Friday, December 08, 2006

Quick Notes on Some Recent Screenings

SUPERMAN RETURNS (Warner Home Video, 2006)
Here's a good argument against overinflating what was intended to be pulp entertainment into "myth." This delusion of grandeur takes itself so seriously that it squeezes out nearly all of the elements that have made Superman the perennial favorite all-American comic book superhero. The wholesomeness, optimism, upbeat quality of the classic comic are gone, replaced by a post-Marvel self-conscious and introspective Superman (Brandon Routh), a snappily self-confident Lex Luthor (Kevin Spacey), a badly miscast Lois Lane (Kate Bosworth? when they've got Parker Posey in the same picture?) who has married another man and given birth during a mostly unexplained period of absence by the Man of Steel, and Frank Langella as the blandest Perry White on record. Indeed, the film dares to look over the head of its own hero, denying us several of the basic pleasures required of a Superman movie: when Clark Kent first pulls his shirt open in an identity change, the "S" is cropped offscreen. Even the formerly bold red colors of Superman's costume have soured to a kind of burnt sienna brown. Routh doesn't convince me as Superman, but he's a talented mimic of Christopher Reeve's Clark Kent. As a whole, the movie is too downbeat, too complicated, essentially self-destructive, with a particularly unhappy turn of events concerning Lois as the mother of Earth's first Krypto-American, which serves no purpose but to make Superman more human and less rigorously moral -- a diluted symbol of heroism. Rather than a bid for a renewed franchise, I see this as symptomatic product of a society ashamed, on some level, of being American.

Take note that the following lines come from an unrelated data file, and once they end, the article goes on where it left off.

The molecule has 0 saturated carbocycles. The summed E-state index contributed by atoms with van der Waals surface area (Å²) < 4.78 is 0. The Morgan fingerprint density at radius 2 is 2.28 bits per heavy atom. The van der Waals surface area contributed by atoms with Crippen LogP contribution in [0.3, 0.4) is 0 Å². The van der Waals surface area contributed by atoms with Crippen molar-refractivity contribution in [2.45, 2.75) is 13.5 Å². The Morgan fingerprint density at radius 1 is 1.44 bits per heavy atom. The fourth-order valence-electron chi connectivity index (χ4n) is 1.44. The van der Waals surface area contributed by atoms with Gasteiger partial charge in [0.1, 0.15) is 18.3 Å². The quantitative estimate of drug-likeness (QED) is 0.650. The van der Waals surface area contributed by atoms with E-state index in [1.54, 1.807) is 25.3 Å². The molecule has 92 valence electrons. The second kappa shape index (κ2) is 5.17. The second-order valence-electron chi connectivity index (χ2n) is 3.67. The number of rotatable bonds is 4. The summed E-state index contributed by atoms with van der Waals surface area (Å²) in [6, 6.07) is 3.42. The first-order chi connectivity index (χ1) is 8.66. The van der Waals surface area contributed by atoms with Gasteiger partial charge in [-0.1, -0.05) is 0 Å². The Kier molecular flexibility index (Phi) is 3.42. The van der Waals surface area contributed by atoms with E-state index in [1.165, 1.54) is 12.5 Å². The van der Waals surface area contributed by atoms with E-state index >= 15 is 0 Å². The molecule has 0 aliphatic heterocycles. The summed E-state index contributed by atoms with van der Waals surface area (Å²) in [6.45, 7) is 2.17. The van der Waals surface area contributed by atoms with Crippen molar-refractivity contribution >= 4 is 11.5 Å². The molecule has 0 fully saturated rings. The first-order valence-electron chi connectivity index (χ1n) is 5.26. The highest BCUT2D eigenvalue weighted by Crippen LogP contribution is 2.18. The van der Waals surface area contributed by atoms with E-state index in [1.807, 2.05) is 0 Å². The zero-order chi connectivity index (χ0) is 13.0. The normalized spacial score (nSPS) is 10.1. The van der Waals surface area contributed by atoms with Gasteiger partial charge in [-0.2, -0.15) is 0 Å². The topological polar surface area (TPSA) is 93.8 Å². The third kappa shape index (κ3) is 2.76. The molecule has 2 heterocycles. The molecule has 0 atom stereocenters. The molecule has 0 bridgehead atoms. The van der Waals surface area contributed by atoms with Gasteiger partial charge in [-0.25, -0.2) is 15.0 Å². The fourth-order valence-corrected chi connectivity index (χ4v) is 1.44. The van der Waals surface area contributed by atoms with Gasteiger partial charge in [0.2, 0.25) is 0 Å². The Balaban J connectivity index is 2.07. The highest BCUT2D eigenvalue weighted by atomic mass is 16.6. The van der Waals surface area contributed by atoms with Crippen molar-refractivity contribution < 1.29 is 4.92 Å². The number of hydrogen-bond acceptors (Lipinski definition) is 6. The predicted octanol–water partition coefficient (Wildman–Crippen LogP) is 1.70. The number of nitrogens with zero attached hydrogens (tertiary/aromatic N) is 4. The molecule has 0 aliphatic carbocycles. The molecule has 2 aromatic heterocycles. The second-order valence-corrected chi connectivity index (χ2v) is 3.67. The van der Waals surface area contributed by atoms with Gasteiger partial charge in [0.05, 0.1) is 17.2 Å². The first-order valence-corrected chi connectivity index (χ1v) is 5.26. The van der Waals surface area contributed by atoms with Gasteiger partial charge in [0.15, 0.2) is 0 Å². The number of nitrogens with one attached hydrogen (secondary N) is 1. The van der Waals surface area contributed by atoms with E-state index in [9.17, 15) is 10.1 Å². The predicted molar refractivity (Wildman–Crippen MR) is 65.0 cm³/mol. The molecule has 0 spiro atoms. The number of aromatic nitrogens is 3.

A SCANNER DARKLY (Warner Home Video, 2006)